“They which are approved may be made manifest among you” (1 Cor. 11:19).
It is not unusual, or wrong, for people to ask “Why?” Such an inquiry is a manifestation of the Divine. The Lord was the first to use the word “why” (Heb. maw) in Scripture. “And the Lord said unto Cain, Why art thou wroth? and why is thy countenance fallen?” (Gen. 4:6). The last recorded Biblical inquiry was made by Paul in Colossians 2:20. “Wherefore if ye be dead with Christ from the rudiments of the world, why, as though living in the world, are ye subject to ordinances.”
During a major event in life, such as the Coronavirus, it is natural to ask “Why?” The answer, if one can be found, will have far reaching significance for good, or bad.
Certainly, there are negative political implications if a nation has unleashed a virus on the other nations of the world. There are economic repercussions from biological warfare. And there is a spiritual dimension as well.
When Christians ask, “Why the Coronavirus?” there are spiritual leaders who proclaim that the Church cannot know with any certainty what the answer should be.
Others disagree and argue that the Bible does speak directly, by way of analogy and principle, to the present situation.
By way of general principle, has God not warned nations, by the prophets and in His Word, not to forsake Him? Has the Lord not declared that those who forget Him, and violate His Moral Law will be sent a spirit of fear? Indeed, He has! “The Lord shall give thee there a trembling heart, and failing of eyes, and sorrow of mind: 66 And thy life shall hang in doubt before thee; and thou shalt fear day and night, and shalt have none assurance of thy life” (Deut. 28:65-66).
I tell you that God knows how to turn the thoughts of individuals from time to eternity. God knows how to humble the proud, and bring down the powerful to their knees.
“Beware, the Lord
is about to take
firm hold of you
and hurl you away,
O you mighty man.
18 He will roll you up
tightly like a ball
and throw you into
a large country.
There you will die
and there your splendid chariots
will remain —
you disgrace your
19 I will depose you
from your office,
and you will be
ousted from your position.”
(Isaiah 22:17-19, NIV)
When Christians ask, “Why the Coronavirus?”, let spiritual leaders honestly tell the Church that many people have lost faith in God and turned to a life without the Lord. Now, it is time to repent and return. The Lord will not be ignored.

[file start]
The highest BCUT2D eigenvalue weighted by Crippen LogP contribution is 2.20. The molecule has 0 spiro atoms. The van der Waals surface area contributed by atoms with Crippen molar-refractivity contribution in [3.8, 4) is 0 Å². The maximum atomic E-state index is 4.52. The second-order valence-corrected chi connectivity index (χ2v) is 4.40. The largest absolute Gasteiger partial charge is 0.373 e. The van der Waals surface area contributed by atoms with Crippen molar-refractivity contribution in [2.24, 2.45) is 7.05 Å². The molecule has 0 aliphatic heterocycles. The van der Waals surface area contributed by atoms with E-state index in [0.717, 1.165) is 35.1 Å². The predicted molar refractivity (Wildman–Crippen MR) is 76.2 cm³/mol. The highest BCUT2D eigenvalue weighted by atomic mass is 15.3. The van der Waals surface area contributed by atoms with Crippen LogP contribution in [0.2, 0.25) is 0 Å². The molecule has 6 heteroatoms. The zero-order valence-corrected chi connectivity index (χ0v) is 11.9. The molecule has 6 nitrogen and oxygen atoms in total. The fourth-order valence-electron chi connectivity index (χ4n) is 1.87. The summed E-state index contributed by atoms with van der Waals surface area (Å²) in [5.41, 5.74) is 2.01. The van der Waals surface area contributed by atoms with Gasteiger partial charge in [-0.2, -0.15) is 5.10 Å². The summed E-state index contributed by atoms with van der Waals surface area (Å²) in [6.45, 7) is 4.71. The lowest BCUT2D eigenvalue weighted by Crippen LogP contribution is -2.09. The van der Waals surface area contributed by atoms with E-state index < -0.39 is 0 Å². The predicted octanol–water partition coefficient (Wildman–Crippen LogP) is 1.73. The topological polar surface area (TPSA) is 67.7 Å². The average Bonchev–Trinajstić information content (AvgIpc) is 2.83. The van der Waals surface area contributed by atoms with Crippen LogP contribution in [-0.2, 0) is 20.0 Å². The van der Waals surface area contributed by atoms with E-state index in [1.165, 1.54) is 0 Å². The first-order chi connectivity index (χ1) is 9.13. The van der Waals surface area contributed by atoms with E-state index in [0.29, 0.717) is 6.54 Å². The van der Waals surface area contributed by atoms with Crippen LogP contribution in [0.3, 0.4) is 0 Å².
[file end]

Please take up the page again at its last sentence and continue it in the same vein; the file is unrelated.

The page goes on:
When Christians ask, “Why the Coronavirus?”, let the Church hear the words of the apostle Paul saying that some things have to be, “that they which are approved may be made manifest among you.”
The reaction of many within the Christian community to the Coronavirus will prove to be disappointing because fear beyond all reason prevails. Individuals think that because something terrible might happen, the worse will happen, and they despair.
More than a few Christians are locking themselves up and hiding behind walls, thinking they are safe. They are not. God has appointed the hour of death for each person and it shall be according to Divine design. Until then, a Christian is indestructible. The Church cannot hide forever, nor should it ever cower before the problems of life. Rather the Church should gather to pray for the wisdom it does not have, but could have. In an instant the Lord could reveal to someone the cure for the Coronavirus.
Perhaps the cure will be in societal herd therapy, which is a well-established phenome. Perhaps the cure will come as the Lord removes the plague through the course of nature and it dies in the warmth of summer. Perhaps God will give someone an insight into the disease itself and a new vaccine will be put on the market. Perhaps the cure is already on earth and simply needs the right combination to be administered.
The promise has been given to the Church in particular, “If any of you lack wisdom, let him ask of God, that giveth to all men liberally, and upbraideth not; and it shall be given him. 6 But let him ask in faith, nothing wavering. For he that wavereth is like a wave of the sea driven with the wind and tossed. 7 For let not that man think that he shall receive any thing of the Lord. 8 A double minded man is unstable in all his ways” (James 1:5-8).
In all of this, faith is being tested. “Will the Church forsake the holy assembly?”
“Will the Church bow to the Beast of Government which forbids worship?” (Rev. 13:12).
“Will the Church tremble in fear, or find a way to manifest faith and keep the Royal commandments?”
In the early Church, for a variety of reasons Christians were told they could not congregate, they could not gather for worship. To do so would be a risk to public safety. The Roman government said that if the Church gathered to pray, sing songs, encourage one another, and listen to the preaching of the Word, there would be a danger to others. So, what happened?